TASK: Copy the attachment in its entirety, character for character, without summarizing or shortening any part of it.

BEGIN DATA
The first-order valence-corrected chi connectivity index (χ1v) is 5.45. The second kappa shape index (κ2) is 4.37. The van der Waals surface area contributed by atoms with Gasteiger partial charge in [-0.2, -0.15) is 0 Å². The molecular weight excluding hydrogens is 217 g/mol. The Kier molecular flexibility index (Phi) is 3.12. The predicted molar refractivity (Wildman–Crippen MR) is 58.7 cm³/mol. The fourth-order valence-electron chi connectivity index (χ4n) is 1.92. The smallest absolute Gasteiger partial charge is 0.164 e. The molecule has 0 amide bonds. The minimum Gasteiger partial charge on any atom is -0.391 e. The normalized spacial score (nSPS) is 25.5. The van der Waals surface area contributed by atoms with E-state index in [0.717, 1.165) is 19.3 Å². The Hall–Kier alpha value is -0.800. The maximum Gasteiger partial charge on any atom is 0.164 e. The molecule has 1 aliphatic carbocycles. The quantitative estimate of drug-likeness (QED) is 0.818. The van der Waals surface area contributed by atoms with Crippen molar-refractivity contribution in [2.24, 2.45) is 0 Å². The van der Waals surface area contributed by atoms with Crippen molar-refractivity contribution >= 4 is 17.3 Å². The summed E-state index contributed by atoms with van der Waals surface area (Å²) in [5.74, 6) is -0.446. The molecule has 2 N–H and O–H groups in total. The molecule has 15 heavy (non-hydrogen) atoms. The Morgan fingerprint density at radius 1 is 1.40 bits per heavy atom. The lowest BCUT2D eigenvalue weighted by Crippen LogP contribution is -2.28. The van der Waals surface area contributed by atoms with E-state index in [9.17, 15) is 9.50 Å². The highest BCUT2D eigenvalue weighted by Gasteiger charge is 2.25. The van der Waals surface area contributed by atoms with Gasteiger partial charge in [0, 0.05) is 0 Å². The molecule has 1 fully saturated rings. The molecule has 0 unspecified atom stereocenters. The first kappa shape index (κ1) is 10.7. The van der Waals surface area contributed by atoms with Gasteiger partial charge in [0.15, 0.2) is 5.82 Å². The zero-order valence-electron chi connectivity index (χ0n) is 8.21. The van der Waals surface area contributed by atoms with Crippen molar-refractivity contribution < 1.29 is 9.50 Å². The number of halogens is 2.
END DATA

The first-order valence-corrected chi connectivity index (χ1v) is 5.45. The second kappa shape index (κ2) is 4.37. The van der Waals surface area contributed by atoms with Gasteiger partial charge in [-0.2, -0.15) is 0 Å². The molecular weight excluding hydrogens is 217 g/mol. The Kier molecular flexibility index (Phi) is 3.12. The predicted molar refractivity (Wildman–Crippen MR) is 58.7 cm³/mol. The fourth-order valence-electron chi connectivity index (χ4n) is 1.92. The smallest absolute Gasteiger partial charge is 0.164 e. The molecule has 0 amide bonds. The minimum Gasteiger partial charge on any atom is -0.391 e. The normalized spacial score (nSPS) is 25.5. The van der Waals surface area contributed by atoms with E-state index in [0.717, 1.165) is 19.3 Å². The Hall–Kier alpha value is -0.800. The maximum Gasteiger partial charge on any atom is 0.164 e. The molecule has 1 aliphatic carbocycles. The quantitative estimate of drug-likeness (QED) is 0.818. The van der Waals surface area contributed by atoms with Crippen molar-refractivity contribution in [2.24, 2.45) is 0 Å². The van der Waals surface area contributed by atoms with Crippen molar-refractivity contribution >= 4 is 17.3 Å². The summed E-state index contributed by atoms with van der Waals surface area (Å²) in [5.74, 6) is -0.446. The molecule has 2 N–H and O–H groups in total. The molecule has 15 heavy (non-hydrogen) atoms. The Morgan fingerprint density at radius 1 is 1.40 bits per heavy atom. The lowest BCUT2D eigenvalue weighted by Crippen LogP contribution is -2.28. The van der Waals surface area contributed by atoms with E-state index in [9.17, 15) is 9.50 Å². The highest BCUT2D eigenvalue weighted by Gasteiger charge is 2.25. The van der Waals surface area contributed by atoms with Gasteiger partial charge in [0, 0.05) is 0 Å². The molecule has 1 fully saturated rings. The molecule has 0 unspecified atom stereocenters. The first kappa shape index (κ1) is 10.7. The van der Waals surface area contributed by atoms with Gasteiger partial charge in [0.15, 0.2) is 5.82 Å². The zero-order valence-electron chi connectivity index (χ0n) is 8.21. The van der Waals surface area contributed by atoms with Crippen molar-refractivity contribution < 1.29 is 9.50 Å². The number of halogens is 2.